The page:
Kenya-based Global Tea Commodities Company has won a supply contract with leading supermarkets in Europe and US, ahead of Brexit at the end of this month.
Director Peter Kimanga said the firm had secured new orders to sell packaged tea to several European supermarkets.
The retailers want two containers of tea a day, an equivalent of 20,000 kilogrammes worth Sh4.6 million at the current price of Sh230 a kilogramme.
“We have got new orders where some leading supermarkets in Europe want us to supply them with 20,000 kilos of tea every day,” said Mr Kimanga without disclosing the names.
The company is banking on using its Sh800 million facility it plans to build in Mombasa to boost its global trading in the wake of increased orders.
The firm, one of the largest buyers at the Mombasa Tea Auction, has been trading in tea over years targeting overseas markets.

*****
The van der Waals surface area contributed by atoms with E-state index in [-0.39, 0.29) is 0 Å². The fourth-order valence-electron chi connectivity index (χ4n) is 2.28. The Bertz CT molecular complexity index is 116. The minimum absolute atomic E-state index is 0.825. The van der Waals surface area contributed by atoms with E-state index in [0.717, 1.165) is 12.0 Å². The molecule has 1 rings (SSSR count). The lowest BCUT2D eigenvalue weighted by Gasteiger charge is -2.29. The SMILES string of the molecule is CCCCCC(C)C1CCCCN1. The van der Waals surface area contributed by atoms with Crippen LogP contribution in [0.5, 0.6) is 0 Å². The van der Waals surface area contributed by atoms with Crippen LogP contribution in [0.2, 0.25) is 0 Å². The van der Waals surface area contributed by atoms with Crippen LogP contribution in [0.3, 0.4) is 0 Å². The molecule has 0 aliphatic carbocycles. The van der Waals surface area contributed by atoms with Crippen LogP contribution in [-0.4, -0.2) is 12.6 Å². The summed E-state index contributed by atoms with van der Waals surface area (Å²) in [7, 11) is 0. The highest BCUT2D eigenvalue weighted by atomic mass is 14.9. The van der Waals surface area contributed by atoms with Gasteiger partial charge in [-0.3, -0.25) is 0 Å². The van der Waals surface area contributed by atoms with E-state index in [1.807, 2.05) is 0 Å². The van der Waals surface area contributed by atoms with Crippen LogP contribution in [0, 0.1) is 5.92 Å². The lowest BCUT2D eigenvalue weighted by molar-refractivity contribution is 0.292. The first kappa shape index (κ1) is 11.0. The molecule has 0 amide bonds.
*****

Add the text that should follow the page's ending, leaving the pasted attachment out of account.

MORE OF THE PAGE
The company, which owns the Kericho Gold brand, has also been doing value-addition for the local market through its flavoured teas, which are popular with the youth.
Stakeholders in the tea sector have expressed fears Brexit will affect the volumes of tea sold to Britain as the UK leaves the European Union (EU) bloc.
The UK is a major re-exporter of tea and it buys the commodity from Kenya for resale to other countries like Ireland, Scotland and Wales. However, with Brexit, pundits have argued that the country would cut on the amount of the beverage it buys locally.
The EU had indicated it would involve Ireland remaining in the EU's single market and customs union, leaving Great Britain (England, Scotland and Wales) free to strike trade deals.